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  1. People aren't always aware of ourselves! Yes Cal. I doubt that I am the best judge of whether I am opened or closed minded. I should probably leave that question to someone less biased in my favor than me. I think outsiders are often better judges of what/who we are than us "insiders" who might happily deceive ourselves. Anyway... Me.
  2. I don't know how to know if I am "open minded". Sometimes yes, sometimes no. It seems like it would be stupid to "open minded" or "closed minded" always. It seems like it would be smart to be "closed minded" or "open minded" sometimes. I don't see that either open mindedness or closed mindedness can be categorized as always a virtue or always a vice.
  3. Yeah Miserere, I remember one noted LDS apologist was here for a while in the early days, who subsequently abandoned the LDS faith, refer to Aquinas as an "idiot". That is not what Mark would say I know. He would probably say that Aquinas was brilliant at taking false presuppositions to logical conclusions. We should be dealing with presuppositions, not logical conclusions, and certainly not imaginary idiotic conclusions. As with us, there are always "faithful" souls in every camp, who do not seem to be able to rest secure in their faith, unless other successful errors are obviously stupid.
  4. St. B. The Scriptures that we accept along with the LDS probably does not resolve the question of original sin either for or against the Catholic teaching. However, I have been thinking that if we Catholics would understand our LDS friends better, and they us, both sides could benefit from finding that we agree more about the question of original sin than we might have realized. By not taking their claims of denying original sin for granted, it seems to me like we can show more clearly, and what precisely we mean, by "original" vs. actual sin. For the record, this is all in the "if I am not mistaken" category. If LDS say that newborn babes do not need Christ's Passion and Death on the Cross, and instead merit salvation themselves, apart from Christ's work, I will retract the proposition I am making. The conversation as undertaken by Catholics, or other Christians who believe as we do about the question, should begin to insist that LDS believe in original sin just as Catholics do. Here is my proposed explanation for why this should be the case: IIANM (if I am not mistaken), LDS do not believe that a newborn baby that dies, goes straight to the most exalted place, except because Jesus died for them. A newborn baby has never committed an actual sin at all. Why would a baby need Christ when it has never actually sinned? IIAMN, because like Catholics, Mormons believe that in Adam all die. THAT is, of course, because of what Catholics call, the original sin of Adam. In Adam all die, in Christ all live. IIANM, many LDS understandably, but falsely think, that because baptism is unnecessary for a newborn in their view, that they do not believe in what Catholics call original sin. But IIANM, if they think the baby needs the merits of Christ, it is because they DO believe in original sin. It must be granted that the blood of Christ is applied to newborns APART from baptism in the LDS scheme. But the LDS do appear to, IIANM, believe that newborns need Christ's atonement. It should not necessarily be granted that LDS reject the original sin of Adam in all his subsequent offspring. I say this in an effort to help us understand that we are closer than either side has seen very often. If I am correct about what I think the LDS teach on this matter from my interaction here over the years, I doubt that it is accurate for Catholics to admit that LDS reject what we call original sin. LDS accept original sin (as Catholics understand it). What LDS reject is pedobaptism as a sacramental medium for the remission of original sin in those who have not reached the age of reason. In my opinion, we do not differ about original sin. We differ about how original sin is remitted. IIANM, this should shift the discussion in important ways. "And as in Adam all die, so also in Christ all shall be made alive." ---I Cor. 15:22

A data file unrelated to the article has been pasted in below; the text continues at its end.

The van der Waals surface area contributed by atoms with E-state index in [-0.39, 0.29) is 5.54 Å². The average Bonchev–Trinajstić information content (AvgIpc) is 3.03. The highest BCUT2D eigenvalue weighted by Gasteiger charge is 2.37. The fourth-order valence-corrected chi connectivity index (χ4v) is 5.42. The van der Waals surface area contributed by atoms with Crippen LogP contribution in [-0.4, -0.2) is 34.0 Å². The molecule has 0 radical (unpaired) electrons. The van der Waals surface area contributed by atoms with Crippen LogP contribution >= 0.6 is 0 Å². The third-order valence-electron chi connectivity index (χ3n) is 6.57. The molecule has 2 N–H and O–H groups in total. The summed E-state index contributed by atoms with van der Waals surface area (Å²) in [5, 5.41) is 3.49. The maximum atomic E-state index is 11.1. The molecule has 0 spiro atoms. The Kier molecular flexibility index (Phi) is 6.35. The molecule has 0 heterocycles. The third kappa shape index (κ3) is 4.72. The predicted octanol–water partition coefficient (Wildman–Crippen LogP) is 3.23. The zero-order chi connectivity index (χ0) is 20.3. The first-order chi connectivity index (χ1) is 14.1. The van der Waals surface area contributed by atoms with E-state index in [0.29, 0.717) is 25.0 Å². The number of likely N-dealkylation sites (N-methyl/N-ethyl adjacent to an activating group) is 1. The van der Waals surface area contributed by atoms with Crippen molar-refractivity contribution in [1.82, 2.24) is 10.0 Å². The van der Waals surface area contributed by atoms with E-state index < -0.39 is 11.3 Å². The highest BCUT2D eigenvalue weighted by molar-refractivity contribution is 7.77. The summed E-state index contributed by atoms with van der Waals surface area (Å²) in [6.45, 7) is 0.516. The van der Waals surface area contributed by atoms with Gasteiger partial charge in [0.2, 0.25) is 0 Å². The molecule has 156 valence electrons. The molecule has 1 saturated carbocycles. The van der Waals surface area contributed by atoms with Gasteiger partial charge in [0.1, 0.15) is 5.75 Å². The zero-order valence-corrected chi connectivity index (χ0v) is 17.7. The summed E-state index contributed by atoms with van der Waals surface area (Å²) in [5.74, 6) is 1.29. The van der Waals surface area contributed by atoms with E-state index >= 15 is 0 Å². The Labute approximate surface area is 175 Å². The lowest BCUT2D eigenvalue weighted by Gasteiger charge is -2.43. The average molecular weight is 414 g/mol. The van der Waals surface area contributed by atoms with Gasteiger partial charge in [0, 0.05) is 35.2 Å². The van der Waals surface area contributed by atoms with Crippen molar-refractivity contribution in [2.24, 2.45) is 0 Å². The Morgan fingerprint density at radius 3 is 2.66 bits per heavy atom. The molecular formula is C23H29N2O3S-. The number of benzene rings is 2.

5. "...it can be difficult for people to just walk into a church." I was 21 or 22, from a no church family, had started reading the Bible, and I met this nice girl who was willing to go to church with me. The trouble was, I had never been to one before. I picked her up at her house on a Sunday morning, and we drove and drove until we were almost to where I lived around 15 miles away. We had passed many churches and I always chickened out. We finally went into the last one that would have been before you start going back into the country. For Navidad, the church was pastored by a young Hyles-Anderson grad! We are in the late 70's now. Years later, late 80's, we were co-pastors and changed the name of the church from Victory Baptist to Berean Bible. That change attracted a lot of "loose cannons", but I still see them as good, well-meaning people who were just trying to find their way without wanting to be nailed down to Lutheran or Baptist or Church of Christ. Berean Bible let them express their views with respect. They assuredly brought their backgrounds with them. But it was for a brief time, a seemingly robust and charitable community which believed in a lot of the same important things. Eventually, there lacked agreement on practical issues. It eventually fizzled out like a 4th of July sparkler, even faster than most non-Catholic things. But I think it was a good thing for me, and hopefully for a few others while it lasted. The other pastor, not me, became my brother's father-in-law. The family still thinks they are against the Catholic Church, except for my niece and her husband, who joined the Catholic Church in the Fall. What a blessing...what an amazing, almost unbelievably happy happening, from my perspective. I do not know if my brother knows yet, that his daughter is now Catholic. I have been praying for him. They (my niece and her husband) were waiting to tell them until the first baby came which was last week. I think they thought that might soften him up a little. All because..."it can be difficult for people just to walk into a church". Anyway...thoughts prompted from it being "difficult for people to just walk into a church". I know the feeling very well...but glad I overcame it at last by God's grace.